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September 10, 1966 - Image 2

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Publication:
The Michigan Daily, 1966-09-10

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PAGE TWO

THE MICHIGAN DAILY

SATURDAY, SEPTEMBER 10, 1966

PAGE TWO THE MICHIGAN DAILY SATURDAY, SEPTEMBER 10. 1966

I

Canterbury House Opens Second Season
With Guitarist and Singer Michael Cooney

Enthusiasm Sparks
Porch Player Drama

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By ANN L. MARCHIO
For some people Canterbury
House is a place to buy coffee and
find excellent entertainment. And
it is, partly.
Last night the coffee house went
into its second 'year, and students
had to be turned away because of
the limited capacity. But the new
year will see some changes in
operation. Now the coffee house is
open all three nights of the week-
end. It will also keep the same
coffee and donut hours during the
week from 9 a.m. to 6 p.m. A
series of noon movies will also be
provided; and one weekend will be
filled with three nights of double

features, all starring' Humphrey talk about Michael Cooney. One under the heading 'coffee house.'
Bogart. listens to him. He's indescribably We intend to have a much wider
Canterbury House is not only delicious, range than that. With the addi-
on the move, it has moved to Would you believe Michael has tion of a seminarian for an intern
Maynard Street across from the seen 47 states, sang at umpteen year and the help of students who
Arcade. The new room is beauti- coffee houses, and has an antique are interested and willing, we will
fully painted in an intimate black bakery truck with "I Love You" be able to stay open much of the
and white and even has an au- written on top? time. For another, we expect to
thentic alley entrance. The light- And he likes people so much be avaliable for counseling - the
ing is out of sight and in techni- that they can't help responding. ese an manage with profes-
color ! And Canterbury House likes o -h

This weekend, Michael Cooney
sauntered in from his last blow-
out in Cambridge. Wearing a
genuine smile and a comfortable
outfit, he proceeded to amaze the
audience with his versatility, vir-
tuosity, personality, and original-
ity. In other words, one doesn't

ple so much that they can't help
responding. And this is where the
coffee house stops being just a
coffee house and takes on the
aura of a warm home.
Rev. Daniel Burke, Chaplain
says, "It is unfortunate, really,
to conclude what we are doing

Russian Leaders Scrutinize
Soviet Educational System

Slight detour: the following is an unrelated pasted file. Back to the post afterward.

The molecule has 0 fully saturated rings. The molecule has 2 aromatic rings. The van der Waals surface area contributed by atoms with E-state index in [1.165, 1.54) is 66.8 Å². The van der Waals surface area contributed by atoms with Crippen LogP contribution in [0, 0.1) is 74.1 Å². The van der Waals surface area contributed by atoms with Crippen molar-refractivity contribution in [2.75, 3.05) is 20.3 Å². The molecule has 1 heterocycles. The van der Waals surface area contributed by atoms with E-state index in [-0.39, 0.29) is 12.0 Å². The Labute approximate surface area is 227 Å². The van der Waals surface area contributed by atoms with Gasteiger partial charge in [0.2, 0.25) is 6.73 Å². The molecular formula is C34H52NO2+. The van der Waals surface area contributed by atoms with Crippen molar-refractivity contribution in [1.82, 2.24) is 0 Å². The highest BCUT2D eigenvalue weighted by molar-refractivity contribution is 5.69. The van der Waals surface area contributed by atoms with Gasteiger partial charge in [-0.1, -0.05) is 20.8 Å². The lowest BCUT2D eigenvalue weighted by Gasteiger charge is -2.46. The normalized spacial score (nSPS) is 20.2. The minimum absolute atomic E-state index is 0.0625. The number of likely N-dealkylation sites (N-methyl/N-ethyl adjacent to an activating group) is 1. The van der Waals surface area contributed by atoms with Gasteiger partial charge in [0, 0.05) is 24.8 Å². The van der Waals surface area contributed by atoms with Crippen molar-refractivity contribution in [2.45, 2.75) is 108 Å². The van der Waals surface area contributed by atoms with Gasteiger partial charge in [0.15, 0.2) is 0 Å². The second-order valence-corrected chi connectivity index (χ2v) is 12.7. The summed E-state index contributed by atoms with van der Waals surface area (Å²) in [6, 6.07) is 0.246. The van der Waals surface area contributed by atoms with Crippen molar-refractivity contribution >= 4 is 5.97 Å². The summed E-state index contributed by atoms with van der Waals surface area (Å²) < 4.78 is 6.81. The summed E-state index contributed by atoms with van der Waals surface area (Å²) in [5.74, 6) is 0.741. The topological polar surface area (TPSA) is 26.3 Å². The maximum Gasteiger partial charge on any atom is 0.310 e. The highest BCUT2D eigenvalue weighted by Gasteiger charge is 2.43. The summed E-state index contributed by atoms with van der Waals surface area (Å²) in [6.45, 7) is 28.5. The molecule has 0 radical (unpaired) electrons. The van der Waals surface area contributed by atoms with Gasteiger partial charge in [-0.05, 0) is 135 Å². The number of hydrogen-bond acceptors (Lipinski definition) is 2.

"And we plan to gather all of
this up in worship which, because
of our circumstances, will have
the accent on instructive experi-
mentation."
Regarding the experimention,
the Canterbury House hopes to
provide some interesting masses
later on in the year, including a
possible jazz, folk and rock 'n'
roll mass. The liturgy will remain
the same.
Also planned for this year is a
"Come All Ye," where students
may read their poetry, sing or
whatever. This will also serve as
an audition.

An unusual production took
place last night in the Arena
Theatre. The drama was not the
central point of attention, how-
ever. It was the idea behind the
production, an idea that found
its incipiency between two stu-
dents of the theatre who shared
a beautiful passage. And the love
for the passage grew into a love
for the play in its entirety. The
enthusiasm spiraled as others be-
came interested. Together they
forged their way into production.
First of all, they called them-
selves the Porch Players, stem-
ming from location of their first
few meetings. From this volunteer
spirit emerged a bond of talent
and friendship and love for the
theatre.
The seed of their creativity jus-
tified the whole effort. Their
cause, "The Cave Dwellers" by
William Saroyan, is an artful play
without being absurd. Saroyan
makes several strong points, strong
but not harsh. This is the beauty
of the play. Despite the crude
dwelling of the displaced humans

and a bear, and despite their
anxiety at being "nothing involv-
ed in nothing," they remain sensi-
tive people, living in the midst of
fear and hate. Each has sought
the shelter of the stage to buffer
himself against the retaliation that
"if I've lost my art, what good is
my shoe." But they do realize it,
and in the end they accept it.'
Yet it is the actors and not the
act that must receive the applause.
The duke was a champ. And the
rest of the court deserved royalty.
The play makes its second ap-
pearance this evening at 8 p.m.
Perhaps this time they will have
time for a well-deserved encore.
Phone 482-2056
A 1
INEASTMANCOLOR®,*,
Shown at 7:40-11:45
ALSO ...
Shown at 10:00 OnlyJ
I
METRO IJ~DThE
COLOR9_
PLUS: "They Fly Through the Air"
2 Color cartoons

CINEMA II
presents
A RAISIN
IN THE SUN
Sidney Poitier's finest film!
By far his most dramatic,
versa tile performance.
SATURDAY AND SUNDAY
AUD. A, ANGELL HALL

Sept. 9, 10, 11
7 and 9:15 P.M.

50C
532

Adm iss

SHORT: Jules Feiffer's 'Munro"
(Academy Award, 1961)

i$

I.D. Required

Program Information: 663.5

MOSCOW (P)-The Soviet lead-1
ership expressed concern todayi
about the quality of higher edu-i
cation in this country and ordered
steps to improve it.l
The Soviet press published a re-1
port on decisions enacted by the
ruling Central Committee of the1
Soviet Communist Party and -the
Cabinet, speaking of "serious
shortcomings" in the training of
specialists in science and other
fields at Soviet institutions of;
higher education.